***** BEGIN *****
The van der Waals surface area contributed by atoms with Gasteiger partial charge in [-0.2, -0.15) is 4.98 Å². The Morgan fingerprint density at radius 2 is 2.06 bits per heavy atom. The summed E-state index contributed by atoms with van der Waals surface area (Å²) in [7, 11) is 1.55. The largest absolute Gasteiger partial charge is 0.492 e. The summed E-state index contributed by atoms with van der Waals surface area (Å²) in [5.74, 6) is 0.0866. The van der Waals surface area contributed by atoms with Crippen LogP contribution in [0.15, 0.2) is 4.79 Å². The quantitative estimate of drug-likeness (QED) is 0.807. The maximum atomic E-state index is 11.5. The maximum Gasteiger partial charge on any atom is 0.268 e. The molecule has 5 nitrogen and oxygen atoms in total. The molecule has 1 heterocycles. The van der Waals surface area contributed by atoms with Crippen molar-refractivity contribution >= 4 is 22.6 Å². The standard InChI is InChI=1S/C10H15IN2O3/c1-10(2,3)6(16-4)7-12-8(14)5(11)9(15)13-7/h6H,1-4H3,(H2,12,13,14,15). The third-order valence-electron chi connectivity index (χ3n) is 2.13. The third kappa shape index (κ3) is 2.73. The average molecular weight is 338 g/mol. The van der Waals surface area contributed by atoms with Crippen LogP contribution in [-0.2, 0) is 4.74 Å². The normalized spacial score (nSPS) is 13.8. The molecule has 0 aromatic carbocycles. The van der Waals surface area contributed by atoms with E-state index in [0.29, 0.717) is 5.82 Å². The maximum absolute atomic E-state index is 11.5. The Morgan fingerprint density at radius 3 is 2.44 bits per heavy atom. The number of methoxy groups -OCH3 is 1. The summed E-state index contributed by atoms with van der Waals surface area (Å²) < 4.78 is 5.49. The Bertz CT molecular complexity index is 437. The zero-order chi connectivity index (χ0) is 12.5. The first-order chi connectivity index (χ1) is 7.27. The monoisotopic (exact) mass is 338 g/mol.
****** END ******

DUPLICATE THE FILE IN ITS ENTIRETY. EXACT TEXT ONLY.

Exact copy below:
The van der Waals surface area contributed by atoms with Gasteiger partial charge in [-0.2, -0.15) is 4.98 Å². The Morgan fingerprint density at radius 2 is 2.06 bits per heavy atom. The summed E-state index contributed by atoms with van der Waals surface area (Å²) in [7, 11) is 1.55. The largest absolute Gasteiger partial charge is 0.492 e. The summed E-state index contributed by atoms with van der Waals surface area (Å²) in [5.74, 6) is 0.0866. The van der Waals surface area contributed by atoms with Crippen LogP contribution in [0.15, 0.2) is 4.79 Å². The quantitative estimate of drug-likeness (QED) is 0.807. The maximum atomic E-state index is 11.5. The maximum Gasteiger partial charge on any atom is 0.268 e. The molecule has 5 nitrogen and oxygen atoms in total. The molecule has 1 heterocycles. The van der Waals surface area contributed by atoms with Crippen molar-refractivity contribution >= 4 is 22.6 Å². The standard InChI is InChI=1S/C10H15IN2O3/c1-10(2,3)6(16-4)7-12-8(14)5(11)9(15)13-7/h6H,1-4H3,(H2,12,13,14,15). The third-order valence-electron chi connectivity index (χ3n) is 2.13. The third kappa shape index (κ3) is 2.73. The average molecular weight is 338 g/mol. The van der Waals surface area contributed by atoms with Crippen LogP contribution in [-0.2, 0) is 4.74 Å². The normalized spacial score (nSPS) is 13.8. The molecule has 0 aromatic carbocycles. The van der Waals surface area contributed by atoms with E-state index in [0.29, 0.717) is 5.82 Å². The maximum absolute atomic E-state index is 11.5. The Morgan fingerprint density at radius 3 is 2.44 bits per heavy atom. The number of methoxy groups -OCH3 is 1. The summed E-state index contributed by atoms with van der Waals surface area (Å²) < 4.78 is 5.49. The Bertz CT molecular complexity index is 437. The zero-order chi connectivity index (χ0) is 12.5. The first-order chi connectivity index (χ1) is 7.27. The monoisotopic (exact) mass is 338 g/mol.